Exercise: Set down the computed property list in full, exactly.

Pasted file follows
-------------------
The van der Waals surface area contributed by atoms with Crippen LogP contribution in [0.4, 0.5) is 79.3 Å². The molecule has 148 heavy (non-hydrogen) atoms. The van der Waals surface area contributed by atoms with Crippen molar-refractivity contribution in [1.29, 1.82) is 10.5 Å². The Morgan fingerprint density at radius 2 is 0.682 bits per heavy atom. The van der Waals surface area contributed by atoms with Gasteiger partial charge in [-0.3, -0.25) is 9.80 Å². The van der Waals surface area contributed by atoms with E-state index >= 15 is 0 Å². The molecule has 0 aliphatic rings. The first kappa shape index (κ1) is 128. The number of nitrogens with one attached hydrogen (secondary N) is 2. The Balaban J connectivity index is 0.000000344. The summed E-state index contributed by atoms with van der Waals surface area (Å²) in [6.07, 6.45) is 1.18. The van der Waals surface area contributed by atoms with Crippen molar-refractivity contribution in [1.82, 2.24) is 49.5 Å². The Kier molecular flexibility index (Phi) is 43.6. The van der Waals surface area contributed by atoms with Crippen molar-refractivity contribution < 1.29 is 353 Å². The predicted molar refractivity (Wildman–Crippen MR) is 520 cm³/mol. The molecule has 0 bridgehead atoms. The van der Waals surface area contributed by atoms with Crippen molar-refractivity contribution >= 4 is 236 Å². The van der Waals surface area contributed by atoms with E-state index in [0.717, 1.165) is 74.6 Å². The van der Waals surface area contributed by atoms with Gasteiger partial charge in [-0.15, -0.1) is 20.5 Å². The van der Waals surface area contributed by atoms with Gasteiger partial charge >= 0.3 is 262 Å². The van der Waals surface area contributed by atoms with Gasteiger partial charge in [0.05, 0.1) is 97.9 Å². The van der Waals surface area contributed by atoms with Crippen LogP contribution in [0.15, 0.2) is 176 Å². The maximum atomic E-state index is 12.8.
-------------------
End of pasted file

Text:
The van der Waals surface area contributed by atoms with Crippen LogP contribution in [0.4, 0.5) is 79.3 Å². The molecule has 148 heavy (non-hydrogen) atoms. The van der Waals surface area contributed by atoms with Crippen molar-refractivity contribution in [1.29, 1.82) is 10.5 Å². The Morgan fingerprint density at radius 2 is 0.682 bits per heavy atom. The van der Waals surface area contributed by atoms with Gasteiger partial charge in [-0.3, -0.25) is 9.80 Å². The van der Waals surface area contributed by atoms with E-state index >= 15 is 0 Å². The molecule has 0 aliphatic rings. The first kappa shape index (κ1) is 128. The number of nitrogens with one attached hydrogen (secondary N) is 2. The Balaban J connectivity index is 0.000000344. The summed E-state index contributed by atoms with van der Waals surface area (Å²) in [6.07, 6.45) is 1.18. The van der Waals surface area contributed by atoms with Crippen molar-refractivity contribution in [1.82, 2.24) is 49.5 Å². The Kier molecular flexibility index (Phi) is 43.6. The van der Waals surface area contributed by atoms with Crippen molar-refractivity contribution < 1.29 is 353 Å². The predicted molar refractivity (Wildman–Crippen MR) is 520 cm³/mol. The molecule has 0 bridgehead atoms. The van der Waals surface area contributed by atoms with Crippen molar-refractivity contribution >= 4 is 236 Å². The van der Waals surface area contributed by atoms with E-state index in [0.717, 1.165) is 74.6 Å². The van der Waals surface area contributed by atoms with Gasteiger partial charge in [-0.15, -0.1) is 20.5 Å². The van der Waals surface area contributed by atoms with Gasteiger partial charge >= 0.3 is 262 Å². The van der Waals surface area contributed by atoms with Gasteiger partial charge in [0.05, 0.1) is 97.9 Å². The van der Waals surface area contributed by atoms with Crippen LogP contribution in [0.15, 0.2) is 176 Å². The maximum atomic E-state index is 12.8.